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Step Lively!: The Wonders of Walking. Diabetes Forecast. 53(10): 60-64. October 2000.

This article discusses the benefits of walking for people who have type 1 or type 2 diabetes. Brisk walking has been shown to improve cardiovascular health, promote weight loss, and provide a person with a sense of well-being. Walking also has a beneficial metabolic effect on type 2 diabetes. Walking can have enough impact on insulin sensitivity and blood glucose so that people taking oral medications may be able to lower the amount they take. The benefits of walking on type 2 diabetes are particularly noticeable in younger people and people who have more easily controlled diabetes. In people who have type 1 diabetes, the benefits of walking are more evident in an improved overall quality of life. The article provides guidelines for beginning a walking regimen, including undergoing a physical examination, buying a decent pair of walking shoes, making an action plan, and building up to 30 minute walks at least three or four times per week. The article includes one sidebar that offers tips on selecting appropriate shoes and keeping feet injury free and another that lists target heart rates. 1 table.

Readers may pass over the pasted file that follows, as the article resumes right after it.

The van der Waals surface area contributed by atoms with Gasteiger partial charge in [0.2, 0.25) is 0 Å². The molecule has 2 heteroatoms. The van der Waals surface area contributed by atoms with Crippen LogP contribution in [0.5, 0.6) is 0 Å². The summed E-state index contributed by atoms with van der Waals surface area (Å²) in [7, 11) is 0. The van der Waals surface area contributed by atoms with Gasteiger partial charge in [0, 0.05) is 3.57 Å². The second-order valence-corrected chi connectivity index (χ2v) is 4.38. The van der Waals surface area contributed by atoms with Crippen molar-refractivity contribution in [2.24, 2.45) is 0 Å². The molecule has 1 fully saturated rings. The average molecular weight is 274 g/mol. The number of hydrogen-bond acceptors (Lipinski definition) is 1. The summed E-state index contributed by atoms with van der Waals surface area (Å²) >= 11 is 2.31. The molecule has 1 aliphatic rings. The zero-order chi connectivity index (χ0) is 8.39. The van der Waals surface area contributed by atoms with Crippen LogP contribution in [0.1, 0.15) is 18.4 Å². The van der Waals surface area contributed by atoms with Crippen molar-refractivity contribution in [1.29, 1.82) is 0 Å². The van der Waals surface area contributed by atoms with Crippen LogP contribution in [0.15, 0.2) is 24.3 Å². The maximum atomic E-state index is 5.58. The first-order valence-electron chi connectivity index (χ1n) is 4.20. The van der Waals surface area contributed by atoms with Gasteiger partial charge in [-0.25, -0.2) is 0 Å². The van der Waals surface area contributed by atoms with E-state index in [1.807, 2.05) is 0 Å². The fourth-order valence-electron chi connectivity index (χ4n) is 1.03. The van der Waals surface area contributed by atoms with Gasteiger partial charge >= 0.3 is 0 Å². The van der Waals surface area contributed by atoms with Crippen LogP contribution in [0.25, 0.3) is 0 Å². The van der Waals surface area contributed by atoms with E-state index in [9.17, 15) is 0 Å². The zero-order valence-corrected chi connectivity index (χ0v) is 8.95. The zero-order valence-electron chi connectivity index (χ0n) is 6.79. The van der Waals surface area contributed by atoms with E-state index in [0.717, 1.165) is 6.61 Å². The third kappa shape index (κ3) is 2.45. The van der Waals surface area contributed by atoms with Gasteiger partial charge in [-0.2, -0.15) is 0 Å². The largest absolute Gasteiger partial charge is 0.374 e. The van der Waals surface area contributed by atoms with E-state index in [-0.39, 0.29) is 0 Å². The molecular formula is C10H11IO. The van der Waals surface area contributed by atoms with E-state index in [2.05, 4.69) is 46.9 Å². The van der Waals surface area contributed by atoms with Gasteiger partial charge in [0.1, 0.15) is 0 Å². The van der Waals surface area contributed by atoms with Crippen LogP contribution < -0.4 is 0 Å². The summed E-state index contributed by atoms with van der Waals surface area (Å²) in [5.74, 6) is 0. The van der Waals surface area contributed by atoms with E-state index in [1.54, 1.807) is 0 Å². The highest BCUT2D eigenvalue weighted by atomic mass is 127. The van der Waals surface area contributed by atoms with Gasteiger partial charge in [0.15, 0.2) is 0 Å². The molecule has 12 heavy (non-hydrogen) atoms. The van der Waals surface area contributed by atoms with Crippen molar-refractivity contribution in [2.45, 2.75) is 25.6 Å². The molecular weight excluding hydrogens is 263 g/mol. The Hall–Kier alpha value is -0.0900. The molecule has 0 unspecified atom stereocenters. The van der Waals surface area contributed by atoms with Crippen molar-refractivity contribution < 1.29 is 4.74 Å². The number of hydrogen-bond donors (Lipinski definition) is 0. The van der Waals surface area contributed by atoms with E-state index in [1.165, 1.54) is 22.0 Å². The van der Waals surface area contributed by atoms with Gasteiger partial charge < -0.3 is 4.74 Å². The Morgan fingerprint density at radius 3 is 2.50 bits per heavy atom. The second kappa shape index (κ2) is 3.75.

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What Do I Need to Know About Diabetic Eye Disease?. In: Hirsch, I.B. 12 Things You Must Know About Diabetes Care Right Now!. Alexandria, VA: American Diabetes Association. 2000. p. 77-85.

This chapter provides information on diabetic eye disease. The major eye problems that cause people who have diabetes to lose their eyesight are diabetic retinopathy, cataracts, and glaucoma. These problems can be avoided or treated to lessen their impact if they are diagnosed early. Diabetic retinopathy is a disease of the retina. One type of retinopathy is background or nonproliferative retinopathy, and another is proliferative retinopathy. Both types of retinopathy can be treated with laser surgery. The Diabetes Control and Complications Trial and the United Kingdom Prospective Diabetes Study both showed that careful blood glucose control reduces the chances of getting diabetic retinopathy. Cataracts cause the lens of the eye to cloud. This problem is particularly frequent in older people who have diabetes. Treatment involves surgery or the use of sunglasses to relieve visual symptoms. Glaucoma is more common in people who have type 2 diabetes. Vision loss from glaucoma is due to nerve damage from increased pressure in the eye. Treatment options include eyedrops or oral medications. The chapter provides guidelines on the frequency of eye examinations among people who have type 1 and type 2 diabetes, women with diabetes who are pregnant, and people who already have eye disease. The chapter includes a list of questions a patient may ask a doctor and questions a doctor may ask a patient. 1 figure.